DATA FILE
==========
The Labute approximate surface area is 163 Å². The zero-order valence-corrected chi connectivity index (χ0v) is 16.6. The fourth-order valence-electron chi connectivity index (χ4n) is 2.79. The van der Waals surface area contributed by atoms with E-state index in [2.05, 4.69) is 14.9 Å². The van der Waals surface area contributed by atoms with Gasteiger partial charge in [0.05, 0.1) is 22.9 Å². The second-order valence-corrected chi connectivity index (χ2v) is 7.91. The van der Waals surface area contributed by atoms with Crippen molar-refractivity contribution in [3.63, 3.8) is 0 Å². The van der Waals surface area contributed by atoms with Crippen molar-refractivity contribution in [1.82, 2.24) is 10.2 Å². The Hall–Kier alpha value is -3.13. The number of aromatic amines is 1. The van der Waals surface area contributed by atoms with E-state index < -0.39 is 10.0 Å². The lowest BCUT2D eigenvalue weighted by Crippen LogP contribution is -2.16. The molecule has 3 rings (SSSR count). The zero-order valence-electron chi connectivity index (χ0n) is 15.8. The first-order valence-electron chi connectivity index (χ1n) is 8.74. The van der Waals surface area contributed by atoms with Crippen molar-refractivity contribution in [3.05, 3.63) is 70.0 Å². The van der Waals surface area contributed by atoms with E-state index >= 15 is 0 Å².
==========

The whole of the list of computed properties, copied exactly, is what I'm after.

The Labute approximate surface area is 163 Å². The zero-order valence-corrected chi connectivity index (χ0v) is 16.6. The fourth-order valence-electron chi connectivity index (χ4n) is 2.79. The van der Waals surface area contributed by atoms with E-state index in [2.05, 4.69) is 14.9 Å². The van der Waals surface area contributed by atoms with Gasteiger partial charge in [0.05, 0.1) is 22.9 Å². The second-order valence-corrected chi connectivity index (χ2v) is 7.91. The van der Waals surface area contributed by atoms with Crippen molar-refractivity contribution in [3.63, 3.8) is 0 Å². The van der Waals surface area contributed by atoms with Crippen molar-refractivity contribution in [1.82, 2.24) is 10.2 Å². The Hall–Kier alpha value is -3.13. The number of aromatic amines is 1. The van der Waals surface area contributed by atoms with E-state index < -0.39 is 10.0 Å². The lowest BCUT2D eigenvalue weighted by Crippen LogP contribution is -2.16. The molecule has 3 rings (SSSR count). The zero-order valence-electron chi connectivity index (χ0n) is 15.8. The first-order valence-electron chi connectivity index (χ1n) is 8.74. The van der Waals surface area contributed by atoms with Crippen molar-refractivity contribution in [3.05, 3.63) is 70.0 Å². The van der Waals surface area contributed by atoms with E-state index >= 15 is 0 Å².